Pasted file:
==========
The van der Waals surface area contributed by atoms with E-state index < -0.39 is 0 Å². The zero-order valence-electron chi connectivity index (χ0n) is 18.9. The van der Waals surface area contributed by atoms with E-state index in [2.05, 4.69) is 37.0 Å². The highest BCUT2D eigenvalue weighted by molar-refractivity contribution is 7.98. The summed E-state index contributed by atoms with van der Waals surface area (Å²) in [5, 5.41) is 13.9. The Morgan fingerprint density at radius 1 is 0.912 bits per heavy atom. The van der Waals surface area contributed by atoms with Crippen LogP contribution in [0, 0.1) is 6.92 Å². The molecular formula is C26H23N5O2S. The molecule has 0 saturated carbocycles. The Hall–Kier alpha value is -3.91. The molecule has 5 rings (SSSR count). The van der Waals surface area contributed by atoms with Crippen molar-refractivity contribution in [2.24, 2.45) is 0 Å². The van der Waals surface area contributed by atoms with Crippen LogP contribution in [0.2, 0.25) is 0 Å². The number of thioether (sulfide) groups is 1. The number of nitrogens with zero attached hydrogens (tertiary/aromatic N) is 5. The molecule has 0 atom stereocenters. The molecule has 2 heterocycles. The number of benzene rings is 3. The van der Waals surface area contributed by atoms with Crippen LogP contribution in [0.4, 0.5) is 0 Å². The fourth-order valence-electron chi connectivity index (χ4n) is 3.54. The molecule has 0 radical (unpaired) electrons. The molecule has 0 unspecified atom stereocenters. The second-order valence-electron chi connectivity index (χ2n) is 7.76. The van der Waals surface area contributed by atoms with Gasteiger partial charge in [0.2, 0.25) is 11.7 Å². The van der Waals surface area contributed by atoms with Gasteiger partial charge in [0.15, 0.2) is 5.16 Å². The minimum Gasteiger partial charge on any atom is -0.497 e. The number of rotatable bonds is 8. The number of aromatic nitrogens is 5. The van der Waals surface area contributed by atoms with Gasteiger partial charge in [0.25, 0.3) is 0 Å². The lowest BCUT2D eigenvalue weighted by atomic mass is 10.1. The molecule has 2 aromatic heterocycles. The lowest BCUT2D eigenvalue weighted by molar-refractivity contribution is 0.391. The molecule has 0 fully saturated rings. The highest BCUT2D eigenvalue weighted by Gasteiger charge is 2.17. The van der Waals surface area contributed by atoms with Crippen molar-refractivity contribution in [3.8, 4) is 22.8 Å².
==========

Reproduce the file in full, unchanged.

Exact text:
The van der Waals surface area contributed by atoms with E-state index < -0.39 is 0 Å². The zero-order valence-electron chi connectivity index (χ0n) is 18.9. The van der Waals surface area contributed by atoms with E-state index in [2.05, 4.69) is 37.0 Å². The highest BCUT2D eigenvalue weighted by molar-refractivity contribution is 7.98. The summed E-state index contributed by atoms with van der Waals surface area (Å²) in [5, 5.41) is 13.9. The Morgan fingerprint density at radius 1 is 0.912 bits per heavy atom. The van der Waals surface area contributed by atoms with Crippen LogP contribution in [0, 0.1) is 6.92 Å². The molecular formula is C26H23N5O2S. The molecule has 0 saturated carbocycles. The Hall–Kier alpha value is -3.91. The molecule has 5 rings (SSSR count). The van der Waals surface area contributed by atoms with Crippen molar-refractivity contribution in [2.24, 2.45) is 0 Å². The van der Waals surface area contributed by atoms with Crippen LogP contribution in [0.2, 0.25) is 0 Å². The number of thioether (sulfide) groups is 1. The number of nitrogens with zero attached hydrogens (tertiary/aromatic N) is 5. The molecule has 0 atom stereocenters. The molecule has 2 heterocycles. The number of benzene rings is 3. The van der Waals surface area contributed by atoms with Crippen LogP contribution in [0.4, 0.5) is 0 Å². The fourth-order valence-electron chi connectivity index (χ4n) is 3.54. The molecule has 0 radical (unpaired) electrons. The molecule has 0 unspecified atom stereocenters. The second-order valence-electron chi connectivity index (χ2n) is 7.76. The van der Waals surface area contributed by atoms with Gasteiger partial charge in [0.2, 0.25) is 11.7 Å². The van der Waals surface area contributed by atoms with Gasteiger partial charge in [0.15, 0.2) is 5.16 Å². The minimum Gasteiger partial charge on any atom is -0.497 e. The number of rotatable bonds is 8. The number of aromatic nitrogens is 5. The van der Waals surface area contributed by atoms with Gasteiger partial charge in [0.25, 0.3) is 0 Å². The lowest BCUT2D eigenvalue weighted by atomic mass is 10.1. The molecule has 2 aromatic heterocycles. The lowest BCUT2D eigenvalue weighted by molar-refractivity contribution is 0.391. The molecule has 0 fully saturated rings. The highest BCUT2D eigenvalue weighted by Gasteiger charge is 2.17. The van der Waals surface area contributed by atoms with Crippen molar-refractivity contribution in [3.8, 4) is 22.8 Å².